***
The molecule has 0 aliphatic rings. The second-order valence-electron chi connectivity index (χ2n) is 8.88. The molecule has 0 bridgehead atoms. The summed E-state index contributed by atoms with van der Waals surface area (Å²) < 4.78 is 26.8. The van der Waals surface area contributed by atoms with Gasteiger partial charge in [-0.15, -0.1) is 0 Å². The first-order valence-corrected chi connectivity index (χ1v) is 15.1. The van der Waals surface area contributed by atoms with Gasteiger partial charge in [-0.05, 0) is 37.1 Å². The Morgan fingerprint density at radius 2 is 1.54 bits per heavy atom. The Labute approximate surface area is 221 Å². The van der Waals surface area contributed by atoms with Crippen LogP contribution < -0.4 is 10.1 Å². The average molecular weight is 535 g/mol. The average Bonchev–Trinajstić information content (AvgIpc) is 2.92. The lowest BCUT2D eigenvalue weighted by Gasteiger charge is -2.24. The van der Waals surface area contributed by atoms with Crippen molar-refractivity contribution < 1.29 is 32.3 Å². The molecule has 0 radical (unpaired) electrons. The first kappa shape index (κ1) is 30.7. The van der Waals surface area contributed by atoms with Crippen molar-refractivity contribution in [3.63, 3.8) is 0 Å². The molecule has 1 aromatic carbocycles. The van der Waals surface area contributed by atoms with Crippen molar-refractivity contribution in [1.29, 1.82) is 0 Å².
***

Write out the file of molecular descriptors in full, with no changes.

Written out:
The molecule has 0 aliphatic rings. The second-order valence-electron chi connectivity index (χ2n) is 8.88. The molecule has 0 bridgehead atoms. The summed E-state index contributed by atoms with van der Waals surface area (Å²) < 4.78 is 26.8. The van der Waals surface area contributed by atoms with Gasteiger partial charge in [-0.15, -0.1) is 0 Å². The first-order valence-corrected chi connectivity index (χ1v) is 15.1. The van der Waals surface area contributed by atoms with Gasteiger partial charge in [-0.05, 0) is 37.1 Å². The Morgan fingerprint density at radius 2 is 1.54 bits per heavy atom. The Labute approximate surface area is 221 Å². The van der Waals surface area contributed by atoms with Crippen LogP contribution < -0.4 is 10.1 Å². The average molecular weight is 535 g/mol. The average Bonchev–Trinajstić information content (AvgIpc) is 2.92. The lowest BCUT2D eigenvalue weighted by Gasteiger charge is -2.24. The van der Waals surface area contributed by atoms with Crippen molar-refractivity contribution < 1.29 is 32.3 Å². The molecule has 0 radical (unpaired) electrons. The first kappa shape index (κ1) is 30.7. The van der Waals surface area contributed by atoms with Crippen molar-refractivity contribution in [3.63, 3.8) is 0 Å². The molecule has 1 aromatic carbocycles. The van der Waals surface area contributed by atoms with Crippen molar-refractivity contribution in [1.29, 1.82) is 0 Å².